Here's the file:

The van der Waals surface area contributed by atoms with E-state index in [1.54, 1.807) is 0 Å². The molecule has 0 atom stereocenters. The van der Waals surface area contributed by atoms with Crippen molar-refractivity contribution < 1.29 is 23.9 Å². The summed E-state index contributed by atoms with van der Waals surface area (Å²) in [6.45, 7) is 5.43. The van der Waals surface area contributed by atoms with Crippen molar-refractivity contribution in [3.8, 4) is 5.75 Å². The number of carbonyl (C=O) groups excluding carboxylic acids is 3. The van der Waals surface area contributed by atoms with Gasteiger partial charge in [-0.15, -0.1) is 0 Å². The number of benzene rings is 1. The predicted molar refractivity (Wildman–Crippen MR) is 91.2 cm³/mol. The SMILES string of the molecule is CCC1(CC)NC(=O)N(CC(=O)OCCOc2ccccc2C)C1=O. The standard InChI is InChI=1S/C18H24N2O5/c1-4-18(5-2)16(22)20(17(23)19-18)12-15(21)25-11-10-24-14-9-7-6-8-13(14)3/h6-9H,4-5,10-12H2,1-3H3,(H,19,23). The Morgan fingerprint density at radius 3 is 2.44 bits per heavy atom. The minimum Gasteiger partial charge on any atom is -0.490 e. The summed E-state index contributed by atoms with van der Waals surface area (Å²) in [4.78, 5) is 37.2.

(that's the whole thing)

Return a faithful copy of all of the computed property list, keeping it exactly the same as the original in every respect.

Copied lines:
The van der Waals surface area contributed by atoms with E-state index in [1.54, 1.807) is 0 Å². The molecule has 0 atom stereocenters. The van der Waals surface area contributed by atoms with Crippen molar-refractivity contribution < 1.29 is 23.9 Å². The summed E-state index contributed by atoms with van der Waals surface area (Å²) in [6.45, 7) is 5.43. The van der Waals surface area contributed by atoms with Crippen molar-refractivity contribution in [3.8, 4) is 5.75 Å². The number of carbonyl (C=O) groups excluding carboxylic acids is 3. The van der Waals surface area contributed by atoms with Gasteiger partial charge in [-0.15, -0.1) is 0 Å². The number of benzene rings is 1. The predicted molar refractivity (Wildman–Crippen MR) is 91.2 cm³/mol. The SMILES string of the molecule is CCC1(CC)NC(=O)N(CC(=O)OCCOc2ccccc2C)C1=O. The standard InChI is InChI=1S/C18H24N2O5/c1-4-18(5-2)16(22)20(17(23)19-18)12-15(21)25-11-10-24-14-9-7-6-8-13(14)3/h6-9H,4-5,10-12H2,1-3H3,(H,19,23). The Morgan fingerprint density at radius 3 is 2.44 bits per heavy atom. The minimum Gasteiger partial charge on any atom is -0.490 e. The summed E-state index contributed by atoms with van der Waals surface area (Å²) in [4.78, 5) is 37.2.